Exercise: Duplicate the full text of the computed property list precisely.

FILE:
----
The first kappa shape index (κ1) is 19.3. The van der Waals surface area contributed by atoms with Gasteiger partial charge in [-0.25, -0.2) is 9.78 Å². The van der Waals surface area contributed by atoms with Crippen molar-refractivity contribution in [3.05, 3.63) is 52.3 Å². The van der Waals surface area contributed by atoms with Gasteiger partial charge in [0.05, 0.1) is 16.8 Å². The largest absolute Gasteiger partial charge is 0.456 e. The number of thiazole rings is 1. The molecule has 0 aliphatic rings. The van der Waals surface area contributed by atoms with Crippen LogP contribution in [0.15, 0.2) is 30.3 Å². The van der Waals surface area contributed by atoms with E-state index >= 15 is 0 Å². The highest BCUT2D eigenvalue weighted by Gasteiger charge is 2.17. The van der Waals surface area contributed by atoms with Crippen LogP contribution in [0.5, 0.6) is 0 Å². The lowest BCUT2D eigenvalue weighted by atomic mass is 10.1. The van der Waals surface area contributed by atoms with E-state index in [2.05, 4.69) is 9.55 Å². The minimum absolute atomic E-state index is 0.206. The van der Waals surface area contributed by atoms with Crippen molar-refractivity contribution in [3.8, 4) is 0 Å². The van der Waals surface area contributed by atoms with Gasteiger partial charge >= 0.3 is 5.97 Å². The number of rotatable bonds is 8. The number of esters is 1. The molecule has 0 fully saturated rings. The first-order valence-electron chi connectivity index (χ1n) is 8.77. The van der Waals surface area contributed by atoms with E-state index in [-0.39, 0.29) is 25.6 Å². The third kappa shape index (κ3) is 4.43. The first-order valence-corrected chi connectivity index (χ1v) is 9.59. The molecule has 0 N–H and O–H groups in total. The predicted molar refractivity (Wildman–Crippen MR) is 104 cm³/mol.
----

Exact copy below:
The first kappa shape index (κ1) is 19.3. The van der Waals surface area contributed by atoms with Gasteiger partial charge in [-0.25, -0.2) is 9.78 Å². The van der Waals surface area contributed by atoms with Crippen molar-refractivity contribution in [3.05, 3.63) is 52.3 Å². The van der Waals surface area contributed by atoms with Gasteiger partial charge in [0.05, 0.1) is 16.8 Å². The largest absolute Gasteiger partial charge is 0.456 e. The number of thiazole rings is 1. The molecule has 0 aliphatic rings. The van der Waals surface area contributed by atoms with Crippen LogP contribution in [0.15, 0.2) is 30.3 Å². The van der Waals surface area contributed by atoms with E-state index >= 15 is 0 Å². The highest BCUT2D eigenvalue weighted by Gasteiger charge is 2.17. The van der Waals surface area contributed by atoms with Crippen LogP contribution in [0.5, 0.6) is 0 Å². The lowest BCUT2D eigenvalue weighted by atomic mass is 10.1. The van der Waals surface area contributed by atoms with E-state index in [2.05, 4.69) is 9.55 Å². The minimum absolute atomic E-state index is 0.206. The van der Waals surface area contributed by atoms with Crippen molar-refractivity contribution in [3.8, 4) is 0 Å². The van der Waals surface area contributed by atoms with Gasteiger partial charge >= 0.3 is 5.97 Å². The number of rotatable bonds is 8. The number of esters is 1. The molecule has 0 fully saturated rings. The first-order valence-electron chi connectivity index (χ1n) is 8.77. The van der Waals surface area contributed by atoms with E-state index in [-0.39, 0.29) is 25.6 Å². The third kappa shape index (κ3) is 4.43. The first-order valence-corrected chi connectivity index (χ1v) is 9.59. The molecule has 0 N–H and O–H groups in total. The predicted molar refractivity (Wildman–Crippen MR) is 104 cm³/mol.